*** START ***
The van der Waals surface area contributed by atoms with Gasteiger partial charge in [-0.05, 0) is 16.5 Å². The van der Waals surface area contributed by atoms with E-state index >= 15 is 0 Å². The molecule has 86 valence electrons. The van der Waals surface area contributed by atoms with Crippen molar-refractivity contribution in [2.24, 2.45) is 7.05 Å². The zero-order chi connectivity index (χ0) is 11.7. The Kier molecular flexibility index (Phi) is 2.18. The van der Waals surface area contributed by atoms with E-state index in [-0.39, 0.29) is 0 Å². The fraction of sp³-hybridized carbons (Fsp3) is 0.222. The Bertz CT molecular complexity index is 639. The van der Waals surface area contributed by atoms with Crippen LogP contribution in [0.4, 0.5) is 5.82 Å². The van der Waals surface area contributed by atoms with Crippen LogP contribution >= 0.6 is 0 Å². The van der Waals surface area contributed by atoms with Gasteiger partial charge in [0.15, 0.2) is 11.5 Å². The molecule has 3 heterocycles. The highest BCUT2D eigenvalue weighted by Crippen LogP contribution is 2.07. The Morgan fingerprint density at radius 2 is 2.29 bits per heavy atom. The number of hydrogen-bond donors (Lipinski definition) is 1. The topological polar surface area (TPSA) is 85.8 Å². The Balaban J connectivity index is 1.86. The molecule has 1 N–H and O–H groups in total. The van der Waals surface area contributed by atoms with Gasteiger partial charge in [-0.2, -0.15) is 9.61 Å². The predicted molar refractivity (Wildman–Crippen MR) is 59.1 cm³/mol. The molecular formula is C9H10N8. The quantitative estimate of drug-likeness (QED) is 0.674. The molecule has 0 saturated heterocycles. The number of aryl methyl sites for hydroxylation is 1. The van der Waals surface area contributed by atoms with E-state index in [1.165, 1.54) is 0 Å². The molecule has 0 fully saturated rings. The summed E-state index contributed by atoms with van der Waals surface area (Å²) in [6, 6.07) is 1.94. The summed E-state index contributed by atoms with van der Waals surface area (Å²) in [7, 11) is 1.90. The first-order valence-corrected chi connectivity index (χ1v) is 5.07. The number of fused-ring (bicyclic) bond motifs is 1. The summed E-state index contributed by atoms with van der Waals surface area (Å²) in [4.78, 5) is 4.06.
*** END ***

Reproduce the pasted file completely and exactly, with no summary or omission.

The van der Waals surface area contributed by atoms with Gasteiger partial charge in [-0.05, 0) is 16.5 Å². The van der Waals surface area contributed by atoms with E-state index >= 15 is 0 Å². The molecule has 86 valence electrons. The van der Waals surface area contributed by atoms with Crippen molar-refractivity contribution in [2.24, 2.45) is 7.05 Å². The zero-order chi connectivity index (χ0) is 11.7. The Kier molecular flexibility index (Phi) is 2.18. The van der Waals surface area contributed by atoms with E-state index in [-0.39, 0.29) is 0 Å². The fraction of sp³-hybridized carbons (Fsp3) is 0.222. The Bertz CT molecular complexity index is 639. The van der Waals surface area contributed by atoms with Crippen LogP contribution in [0.4, 0.5) is 5.82 Å². The van der Waals surface area contributed by atoms with Crippen LogP contribution >= 0.6 is 0 Å². The van der Waals surface area contributed by atoms with Gasteiger partial charge in [0.15, 0.2) is 11.5 Å². The molecule has 3 heterocycles. The highest BCUT2D eigenvalue weighted by Crippen LogP contribution is 2.07. The Morgan fingerprint density at radius 2 is 2.29 bits per heavy atom. The number of hydrogen-bond donors (Lipinski definition) is 1. The topological polar surface area (TPSA) is 85.8 Å². The Balaban J connectivity index is 1.86. The molecule has 1 N–H and O–H groups in total. The van der Waals surface area contributed by atoms with Gasteiger partial charge in [-0.2, -0.15) is 9.61 Å². The predicted molar refractivity (Wildman–Crippen MR) is 59.1 cm³/mol. The molecular formula is C9H10N8. The quantitative estimate of drug-likeness (QED) is 0.674. The molecule has 0 saturated heterocycles. The number of aryl methyl sites for hydroxylation is 1. The van der Waals surface area contributed by atoms with E-state index in [1.165, 1.54) is 0 Å². The molecule has 0 fully saturated rings. The summed E-state index contributed by atoms with van der Waals surface area (Å²) in [6, 6.07) is 1.94. The summed E-state index contributed by atoms with van der Waals surface area (Å²) in [7, 11) is 1.90. The first-order valence-corrected chi connectivity index (χ1v) is 5.07. The number of fused-ring (bicyclic) bond motifs is 1. The summed E-state index contributed by atoms with van der Waals surface area (Å²) in [4.78, 5) is 4.06.